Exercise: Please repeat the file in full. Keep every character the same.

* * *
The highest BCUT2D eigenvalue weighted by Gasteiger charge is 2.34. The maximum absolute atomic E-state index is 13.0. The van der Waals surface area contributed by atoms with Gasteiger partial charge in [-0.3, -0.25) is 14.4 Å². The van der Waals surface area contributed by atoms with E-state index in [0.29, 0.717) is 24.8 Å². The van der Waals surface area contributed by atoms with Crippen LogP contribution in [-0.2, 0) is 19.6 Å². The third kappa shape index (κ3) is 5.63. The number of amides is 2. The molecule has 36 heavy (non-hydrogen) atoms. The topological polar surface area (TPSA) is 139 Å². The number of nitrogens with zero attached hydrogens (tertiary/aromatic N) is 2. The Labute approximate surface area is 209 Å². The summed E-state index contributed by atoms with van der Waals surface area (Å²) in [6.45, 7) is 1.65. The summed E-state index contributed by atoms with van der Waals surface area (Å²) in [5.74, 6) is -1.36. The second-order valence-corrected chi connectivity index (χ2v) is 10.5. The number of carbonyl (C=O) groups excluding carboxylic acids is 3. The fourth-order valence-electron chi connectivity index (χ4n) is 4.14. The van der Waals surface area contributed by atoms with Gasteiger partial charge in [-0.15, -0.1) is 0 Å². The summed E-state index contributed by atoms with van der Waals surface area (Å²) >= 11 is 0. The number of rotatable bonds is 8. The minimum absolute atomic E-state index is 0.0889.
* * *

The highest BCUT2D eigenvalue weighted by Gasteiger charge is 2.34. The maximum absolute atomic E-state index is 13.0. The van der Waals surface area contributed by atoms with Gasteiger partial charge in [-0.3, -0.25) is 14.4 Å². The van der Waals surface area contributed by atoms with E-state index in [0.29, 0.717) is 24.8 Å². The van der Waals surface area contributed by atoms with Crippen LogP contribution in [-0.2, 0) is 19.6 Å². The third kappa shape index (κ3) is 5.63. The number of amides is 2. The molecule has 36 heavy (non-hydrogen) atoms. The topological polar surface area (TPSA) is 139 Å². The number of nitrogens with zero attached hydrogens (tertiary/aromatic N) is 2. The Labute approximate surface area is 209 Å². The summed E-state index contributed by atoms with van der Waals surface area (Å²) in [6.45, 7) is 1.65. The summed E-state index contributed by atoms with van der Waals surface area (Å²) in [5.74, 6) is -1.36. The second-order valence-corrected chi connectivity index (χ2v) is 10.5. The number of carbonyl (C=O) groups excluding carboxylic acids is 3. The fourth-order valence-electron chi connectivity index (χ4n) is 4.14. The van der Waals surface area contributed by atoms with Gasteiger partial charge in [-0.15, -0.1) is 0 Å². The summed E-state index contributed by atoms with van der Waals surface area (Å²) >= 11 is 0. The number of rotatable bonds is 8. The minimum absolute atomic E-state index is 0.0889.